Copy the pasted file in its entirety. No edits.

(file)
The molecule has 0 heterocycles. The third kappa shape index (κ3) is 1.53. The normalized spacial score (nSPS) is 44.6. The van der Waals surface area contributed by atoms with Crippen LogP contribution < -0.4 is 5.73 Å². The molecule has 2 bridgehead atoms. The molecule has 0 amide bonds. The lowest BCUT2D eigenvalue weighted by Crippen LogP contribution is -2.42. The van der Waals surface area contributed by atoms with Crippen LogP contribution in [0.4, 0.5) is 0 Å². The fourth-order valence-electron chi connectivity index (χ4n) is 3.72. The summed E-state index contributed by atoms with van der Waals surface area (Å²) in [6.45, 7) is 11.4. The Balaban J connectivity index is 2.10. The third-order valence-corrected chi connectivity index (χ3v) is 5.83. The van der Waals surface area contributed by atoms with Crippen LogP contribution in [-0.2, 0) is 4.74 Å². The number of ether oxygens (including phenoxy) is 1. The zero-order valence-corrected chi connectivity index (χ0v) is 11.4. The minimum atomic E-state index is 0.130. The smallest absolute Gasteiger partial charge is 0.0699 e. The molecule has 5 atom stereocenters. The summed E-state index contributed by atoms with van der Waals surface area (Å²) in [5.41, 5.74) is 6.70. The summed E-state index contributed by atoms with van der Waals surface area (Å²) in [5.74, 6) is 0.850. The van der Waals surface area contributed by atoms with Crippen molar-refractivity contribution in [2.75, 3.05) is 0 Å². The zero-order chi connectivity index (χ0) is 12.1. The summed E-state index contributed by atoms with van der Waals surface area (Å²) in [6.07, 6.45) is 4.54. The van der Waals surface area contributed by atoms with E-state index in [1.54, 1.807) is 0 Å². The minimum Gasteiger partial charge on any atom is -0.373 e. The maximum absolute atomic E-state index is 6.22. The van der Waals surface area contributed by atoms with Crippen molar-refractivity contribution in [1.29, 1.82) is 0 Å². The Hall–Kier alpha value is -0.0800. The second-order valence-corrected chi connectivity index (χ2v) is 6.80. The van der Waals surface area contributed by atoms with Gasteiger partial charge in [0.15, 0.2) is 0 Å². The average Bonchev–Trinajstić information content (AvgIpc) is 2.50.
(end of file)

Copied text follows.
The molecule has 0 heterocycles. The third kappa shape index (κ3) is 1.53. The normalized spacial score (nSPS) is 44.6. The van der Waals surface area contributed by atoms with Crippen LogP contribution < -0.4 is 5.73 Å². The molecule has 2 bridgehead atoms. The molecule has 0 amide bonds. The lowest BCUT2D eigenvalue weighted by Crippen LogP contribution is -2.42. The van der Waals surface area contributed by atoms with Crippen LogP contribution in [0.4, 0.5) is 0 Å². The fourth-order valence-electron chi connectivity index (χ4n) is 3.72. The summed E-state index contributed by atoms with van der Waals surface area (Å²) in [6.45, 7) is 11.4. The Balaban J connectivity index is 2.10. The third-order valence-corrected chi connectivity index (χ3v) is 5.83. The van der Waals surface area contributed by atoms with Crippen LogP contribution in [-0.2, 0) is 4.74 Å². The number of ether oxygens (including phenoxy) is 1. The zero-order valence-corrected chi connectivity index (χ0v) is 11.4. The minimum atomic E-state index is 0.130. The smallest absolute Gasteiger partial charge is 0.0699 e. The molecule has 5 atom stereocenters. The summed E-state index contributed by atoms with van der Waals surface area (Å²) in [5.41, 5.74) is 6.70. The summed E-state index contributed by atoms with van der Waals surface area (Å²) in [5.74, 6) is 0.850. The van der Waals surface area contributed by atoms with Crippen molar-refractivity contribution in [2.75, 3.05) is 0 Å². The zero-order chi connectivity index (χ0) is 12.1. The summed E-state index contributed by atoms with van der Waals surface area (Å²) in [6.07, 6.45) is 4.54. The van der Waals surface area contributed by atoms with E-state index in [1.54, 1.807) is 0 Å². The minimum Gasteiger partial charge on any atom is -0.373 e. The maximum absolute atomic E-state index is 6.22. The van der Waals surface area contributed by atoms with Crippen molar-refractivity contribution in [1.29, 1.82) is 0 Å². The Hall–Kier alpha value is -0.0800. The second-order valence-corrected chi connectivity index (χ2v) is 6.80. The van der Waals surface area contributed by atoms with Gasteiger partial charge in [0.15, 0.2) is 0 Å². The average Bonchev–Trinajstić information content (AvgIpc) is 2.50.